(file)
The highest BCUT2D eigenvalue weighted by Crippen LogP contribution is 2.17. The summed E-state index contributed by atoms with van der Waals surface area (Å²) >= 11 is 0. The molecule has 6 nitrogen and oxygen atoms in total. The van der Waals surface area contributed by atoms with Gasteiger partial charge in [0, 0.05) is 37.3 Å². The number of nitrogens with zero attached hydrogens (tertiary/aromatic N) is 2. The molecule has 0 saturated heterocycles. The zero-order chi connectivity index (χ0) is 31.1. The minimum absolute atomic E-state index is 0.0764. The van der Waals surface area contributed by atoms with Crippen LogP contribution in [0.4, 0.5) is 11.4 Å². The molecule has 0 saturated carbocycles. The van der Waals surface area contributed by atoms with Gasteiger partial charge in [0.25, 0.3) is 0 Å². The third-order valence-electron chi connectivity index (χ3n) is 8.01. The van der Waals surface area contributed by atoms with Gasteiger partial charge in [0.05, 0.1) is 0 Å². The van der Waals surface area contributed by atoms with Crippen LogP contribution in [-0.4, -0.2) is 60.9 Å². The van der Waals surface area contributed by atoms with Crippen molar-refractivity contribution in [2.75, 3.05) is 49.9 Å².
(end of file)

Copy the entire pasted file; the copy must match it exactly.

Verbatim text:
The highest BCUT2D eigenvalue weighted by Crippen LogP contribution is 2.17. The summed E-state index contributed by atoms with van der Waals surface area (Å²) >= 11 is 0. The molecule has 6 nitrogen and oxygen atoms in total. The van der Waals surface area contributed by atoms with Gasteiger partial charge in [0, 0.05) is 37.3 Å². The number of nitrogens with zero attached hydrogens (tertiary/aromatic N) is 2. The molecule has 0 saturated heterocycles. The zero-order chi connectivity index (χ0) is 31.1. The minimum absolute atomic E-state index is 0.0764. The van der Waals surface area contributed by atoms with Crippen LogP contribution in [0.4, 0.5) is 11.4 Å². The molecule has 0 saturated carbocycles. The van der Waals surface area contributed by atoms with Gasteiger partial charge in [0.25, 0.3) is 0 Å². The third-order valence-electron chi connectivity index (χ3n) is 8.01. The van der Waals surface area contributed by atoms with Gasteiger partial charge in [0.05, 0.1) is 0 Å². The van der Waals surface area contributed by atoms with Crippen LogP contribution in [-0.4, -0.2) is 60.9 Å². The van der Waals surface area contributed by atoms with Crippen molar-refractivity contribution in [2.75, 3.05) is 49.9 Å².